You have grown your business to a point where you can’t directly supervise all your staff. It’s time to hand off not just tasks but a whole area of responsibility so you can further grow your business.
Maybe you …
- enjoy doing sales and want to hire someone who runs end-to-end operations
- need someone to take over the customer service or marketing department
- want to hire a CFO who can oversee all business finance and accounting matters
To hand off a big piece of your responsibility, it is critical to find the right match.
How Do You Assess Candidates for a Critical Leadership Position?
It makes sense to look for people who have the right abilities based on what they have learned and done in the past.
An operations or customer service leader ideally has several years’ experience leading people in similar operations. For finance related jobs, there might be mandatory qualifications such as a CPA or a FINRA license.
But basing you hiring decision merely on work experience, industry knowledge and existing skills can lead to a lot of trouble down the road.
There are two additional aspects to consider when evaluating candidates:
1. Personality and Fit
A person’s work ethic, leadership style and communication habits will determine the level of change your team will experience. Make sure you have clarity and are intentional with your questions when interviewing candidates.
Maybe at this point, it’s important that she has the same perspective on leadership and a similar engagement style with your team so you can maintain a level of continuity. You are looking for someone who has the exact same “wavelength”.
At another time, you want someone who is different from you. Maybe you are too formal and want to loosen things up. Or, you are seeking someone who stands for more structure.
Know yourself and have clarity before you start the selection process.
During the interview ask the candidate how she handled specific situations, such as:
- engaging with a direct report who has made a mistake
- developing team capabilities so they could handle different work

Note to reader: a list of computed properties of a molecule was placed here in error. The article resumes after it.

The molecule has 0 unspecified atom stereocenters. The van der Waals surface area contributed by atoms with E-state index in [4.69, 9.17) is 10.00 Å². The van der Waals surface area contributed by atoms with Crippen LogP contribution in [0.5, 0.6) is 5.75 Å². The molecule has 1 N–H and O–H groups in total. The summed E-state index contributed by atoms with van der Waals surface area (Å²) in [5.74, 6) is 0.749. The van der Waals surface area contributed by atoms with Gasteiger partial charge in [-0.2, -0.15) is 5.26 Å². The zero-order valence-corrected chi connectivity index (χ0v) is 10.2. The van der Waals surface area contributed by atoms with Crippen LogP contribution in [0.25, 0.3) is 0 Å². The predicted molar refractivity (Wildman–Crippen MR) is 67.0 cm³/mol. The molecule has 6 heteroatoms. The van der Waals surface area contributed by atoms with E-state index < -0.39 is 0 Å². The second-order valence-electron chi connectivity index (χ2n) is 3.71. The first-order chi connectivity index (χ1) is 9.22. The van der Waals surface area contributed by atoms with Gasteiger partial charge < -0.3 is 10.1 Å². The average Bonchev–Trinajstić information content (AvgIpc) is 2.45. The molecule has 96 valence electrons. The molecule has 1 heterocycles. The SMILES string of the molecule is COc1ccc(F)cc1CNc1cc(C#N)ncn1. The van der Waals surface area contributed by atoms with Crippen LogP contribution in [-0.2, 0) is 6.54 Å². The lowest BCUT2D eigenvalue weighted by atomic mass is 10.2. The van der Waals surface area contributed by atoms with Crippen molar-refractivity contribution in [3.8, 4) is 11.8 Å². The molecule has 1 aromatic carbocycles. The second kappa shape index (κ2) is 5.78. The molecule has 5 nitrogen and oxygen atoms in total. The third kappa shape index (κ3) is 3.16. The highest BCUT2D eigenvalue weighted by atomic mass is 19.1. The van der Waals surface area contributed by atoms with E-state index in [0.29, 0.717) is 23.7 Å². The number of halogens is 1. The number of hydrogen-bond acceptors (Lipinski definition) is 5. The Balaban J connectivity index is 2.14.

- dealing with office banter that got in the way of productivity
- celebrating with her team
Ask the candidate to provide a specific example to illustrate the point.
2. Right Motivation
Your business is too important to be a 2nd choice or even a gap filler for someone until something better comes along. Figure out WHY a candidate wants to join your company.
Is his heart in the right place? Does he want to make a difference now and in the long run? Can you detect true passion for the type of service you are selling? Does he have tenacity or is he looking to coast along?
To evaluate motivation, ask the candidate to tell you about a time when he
- had to deal with setbacks
- realized old solutions didn’t work
- quickly had to learned new skills
- handled a crisis
Inquire about his least and most favorite jobs and what specific interest he has in working in your business.
Obviously, there are no universal wright or wrong answers. That can only be decided in the context of your business and what you need right now.
Here’s the important thing to keep in mind:
Skills can be developed – personal fit and motivation cannot.
Let me tell you – I made several not so good hiring decisions throughout my career.
And I learned one lesson:
No Leadership void or gap in team capacity is bigger than the trouble you encounter when you hire the wrong person.
Only on rare occasions, does a candidate check all the boxes. After all we are all different. At the end of the day, you have to compromise.
So how would you make a tradeoff knowing what you know now?
Would you select the candidate with the highest knowledge and skills even though you are not sure that he leads with empathy and will support you in good and bad times?
Or, would you take the candidate with some gaps in skill and experience who has the heart in the right place and the tenacity to quickly learn and adjust?
Here’s what I recommend:
If the candidate has the right skills and experience but otherwise doesn’t seem to be the right fit, do not more forward!
But you may decide to give someone who has never led people a shot at your operations job if you are convinced that he is motivated and the right fit for your business.
Never compromise fit and motivation for skill. It’s best to wait and start over.
- Evaluate your candidates based on skill, motivation, personality & fit!
- Make sure you hire a leader and not an individual contributor.
- Be deliberate about choices and tradeoffs you make.
- Don’t rush the process.
Once you have hired the right leader you have taken a first huge step towards building a resilient team so you can scale up and win in the market place.